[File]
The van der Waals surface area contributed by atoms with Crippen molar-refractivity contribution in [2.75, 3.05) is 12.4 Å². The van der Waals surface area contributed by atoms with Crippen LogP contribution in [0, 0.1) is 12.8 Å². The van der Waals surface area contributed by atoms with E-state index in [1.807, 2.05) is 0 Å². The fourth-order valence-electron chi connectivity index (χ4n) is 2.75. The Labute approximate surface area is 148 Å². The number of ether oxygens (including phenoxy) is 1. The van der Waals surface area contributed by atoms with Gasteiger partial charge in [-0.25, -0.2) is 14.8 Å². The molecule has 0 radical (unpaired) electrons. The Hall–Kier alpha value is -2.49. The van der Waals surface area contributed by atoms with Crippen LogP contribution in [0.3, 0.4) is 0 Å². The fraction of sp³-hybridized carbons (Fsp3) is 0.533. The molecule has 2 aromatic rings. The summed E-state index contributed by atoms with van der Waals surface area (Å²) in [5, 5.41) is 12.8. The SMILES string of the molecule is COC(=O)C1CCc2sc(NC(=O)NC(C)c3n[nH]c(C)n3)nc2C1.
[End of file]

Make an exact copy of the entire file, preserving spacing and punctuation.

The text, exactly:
The van der Waals surface area contributed by atoms with Crippen molar-refractivity contribution in [2.75, 3.05) is 12.4 Å². The van der Waals surface area contributed by atoms with Crippen LogP contribution in [0, 0.1) is 12.8 Å². The van der Waals surface area contributed by atoms with E-state index in [1.807, 2.05) is 0 Å². The fourth-order valence-electron chi connectivity index (χ4n) is 2.75. The Labute approximate surface area is 148 Å². The number of ether oxygens (including phenoxy) is 1. The van der Waals surface area contributed by atoms with Gasteiger partial charge in [-0.25, -0.2) is 14.8 Å². The molecule has 0 radical (unpaired) electrons. The Hall–Kier alpha value is -2.49. The van der Waals surface area contributed by atoms with Crippen LogP contribution in [0.3, 0.4) is 0 Å². The fraction of sp³-hybridized carbons (Fsp3) is 0.533. The molecule has 2 aromatic rings. The summed E-state index contributed by atoms with van der Waals surface area (Å²) in [5, 5.41) is 12.8. The SMILES string of the molecule is COC(=O)C1CCc2sc(NC(=O)NC(C)c3n[nH]c(C)n3)nc2C1.